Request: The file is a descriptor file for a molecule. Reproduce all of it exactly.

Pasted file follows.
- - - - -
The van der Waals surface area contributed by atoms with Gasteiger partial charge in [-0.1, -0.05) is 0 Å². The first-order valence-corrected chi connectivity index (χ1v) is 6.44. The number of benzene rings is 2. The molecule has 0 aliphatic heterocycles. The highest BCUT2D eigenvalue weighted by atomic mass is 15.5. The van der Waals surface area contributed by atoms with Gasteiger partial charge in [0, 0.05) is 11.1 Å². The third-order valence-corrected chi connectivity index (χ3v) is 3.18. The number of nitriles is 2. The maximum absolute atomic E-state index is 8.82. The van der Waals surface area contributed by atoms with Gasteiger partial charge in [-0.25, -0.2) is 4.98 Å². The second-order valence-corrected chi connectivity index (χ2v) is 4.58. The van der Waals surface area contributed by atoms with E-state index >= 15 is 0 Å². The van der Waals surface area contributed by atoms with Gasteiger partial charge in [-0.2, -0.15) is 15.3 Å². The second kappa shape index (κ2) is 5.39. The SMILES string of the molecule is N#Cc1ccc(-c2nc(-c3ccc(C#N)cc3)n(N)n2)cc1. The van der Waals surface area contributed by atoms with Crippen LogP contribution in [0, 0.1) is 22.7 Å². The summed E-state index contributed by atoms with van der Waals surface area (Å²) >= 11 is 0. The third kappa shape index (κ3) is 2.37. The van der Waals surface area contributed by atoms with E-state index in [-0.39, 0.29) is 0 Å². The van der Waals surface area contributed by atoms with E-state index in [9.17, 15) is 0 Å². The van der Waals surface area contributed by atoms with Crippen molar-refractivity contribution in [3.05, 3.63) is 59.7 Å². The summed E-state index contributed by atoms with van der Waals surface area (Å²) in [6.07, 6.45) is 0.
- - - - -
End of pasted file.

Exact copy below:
The van der Waals surface area contributed by atoms with Gasteiger partial charge in [-0.1, -0.05) is 0 Å². The first-order valence-corrected chi connectivity index (χ1v) is 6.44. The number of benzene rings is 2. The molecule has 0 aliphatic heterocycles. The highest BCUT2D eigenvalue weighted by atomic mass is 15.5. The van der Waals surface area contributed by atoms with Gasteiger partial charge in [0, 0.05) is 11.1 Å². The third-order valence-corrected chi connectivity index (χ3v) is 3.18. The number of nitriles is 2. The maximum absolute atomic E-state index is 8.82. The van der Waals surface area contributed by atoms with Gasteiger partial charge in [-0.25, -0.2) is 4.98 Å². The second-order valence-corrected chi connectivity index (χ2v) is 4.58. The van der Waals surface area contributed by atoms with E-state index >= 15 is 0 Å². The van der Waals surface area contributed by atoms with Gasteiger partial charge in [-0.2, -0.15) is 15.3 Å². The second kappa shape index (κ2) is 5.39. The SMILES string of the molecule is N#Cc1ccc(-c2nc(-c3ccc(C#N)cc3)n(N)n2)cc1. The van der Waals surface area contributed by atoms with Crippen LogP contribution in [0, 0.1) is 22.7 Å². The summed E-state index contributed by atoms with van der Waals surface area (Å²) >= 11 is 0. The third kappa shape index (κ3) is 2.37. The van der Waals surface area contributed by atoms with E-state index in [-0.39, 0.29) is 0 Å². The van der Waals surface area contributed by atoms with E-state index in [9.17, 15) is 0 Å². The van der Waals surface area contributed by atoms with Crippen molar-refractivity contribution in [3.05, 3.63) is 59.7 Å². The summed E-state index contributed by atoms with van der Waals surface area (Å²) in [6.07, 6.45) is 0.